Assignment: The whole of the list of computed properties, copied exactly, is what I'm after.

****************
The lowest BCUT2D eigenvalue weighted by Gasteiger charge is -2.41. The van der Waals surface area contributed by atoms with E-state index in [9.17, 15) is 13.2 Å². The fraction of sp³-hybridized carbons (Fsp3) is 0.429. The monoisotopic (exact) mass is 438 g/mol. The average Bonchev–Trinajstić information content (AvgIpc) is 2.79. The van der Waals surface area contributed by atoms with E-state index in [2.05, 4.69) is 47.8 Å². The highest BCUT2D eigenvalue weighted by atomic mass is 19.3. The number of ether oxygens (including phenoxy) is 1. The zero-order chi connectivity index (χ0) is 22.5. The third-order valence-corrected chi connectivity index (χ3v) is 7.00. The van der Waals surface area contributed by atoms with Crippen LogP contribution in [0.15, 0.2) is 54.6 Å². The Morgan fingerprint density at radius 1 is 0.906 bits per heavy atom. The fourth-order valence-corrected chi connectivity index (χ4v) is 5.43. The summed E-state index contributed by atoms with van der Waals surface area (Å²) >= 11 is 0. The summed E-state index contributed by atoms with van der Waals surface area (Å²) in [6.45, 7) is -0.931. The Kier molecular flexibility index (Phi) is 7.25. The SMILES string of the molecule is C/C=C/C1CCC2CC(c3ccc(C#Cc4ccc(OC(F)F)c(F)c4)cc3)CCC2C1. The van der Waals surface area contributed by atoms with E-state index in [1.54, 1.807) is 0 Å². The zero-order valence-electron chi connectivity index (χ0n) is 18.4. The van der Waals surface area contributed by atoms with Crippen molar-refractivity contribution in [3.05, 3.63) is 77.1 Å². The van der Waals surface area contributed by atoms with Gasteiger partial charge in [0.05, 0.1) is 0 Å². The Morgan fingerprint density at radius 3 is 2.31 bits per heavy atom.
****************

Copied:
The lowest BCUT2D eigenvalue weighted by Gasteiger charge is -2.41. The van der Waals surface area contributed by atoms with E-state index in [9.17, 15) is 13.2 Å². The fraction of sp³-hybridized carbons (Fsp3) is 0.429. The monoisotopic (exact) mass is 438 g/mol. The average Bonchev–Trinajstić information content (AvgIpc) is 2.79. The van der Waals surface area contributed by atoms with E-state index in [2.05, 4.69) is 47.8 Å². The highest BCUT2D eigenvalue weighted by atomic mass is 19.3. The number of ether oxygens (including phenoxy) is 1. The zero-order chi connectivity index (χ0) is 22.5. The third-order valence-corrected chi connectivity index (χ3v) is 7.00. The van der Waals surface area contributed by atoms with Crippen LogP contribution in [0.15, 0.2) is 54.6 Å². The Morgan fingerprint density at radius 1 is 0.906 bits per heavy atom. The fourth-order valence-corrected chi connectivity index (χ4v) is 5.43. The summed E-state index contributed by atoms with van der Waals surface area (Å²) >= 11 is 0. The summed E-state index contributed by atoms with van der Waals surface area (Å²) in [6.45, 7) is -0.931. The Kier molecular flexibility index (Phi) is 7.25. The SMILES string of the molecule is C/C=C/C1CCC2CC(c3ccc(C#Cc4ccc(OC(F)F)c(F)c4)cc3)CCC2C1. The van der Waals surface area contributed by atoms with E-state index in [1.54, 1.807) is 0 Å². The zero-order valence-electron chi connectivity index (χ0n) is 18.4. The van der Waals surface area contributed by atoms with Crippen molar-refractivity contribution in [3.05, 3.63) is 77.1 Å². The van der Waals surface area contributed by atoms with Gasteiger partial charge in [0.05, 0.1) is 0 Å². The Morgan fingerprint density at radius 3 is 2.31 bits per heavy atom.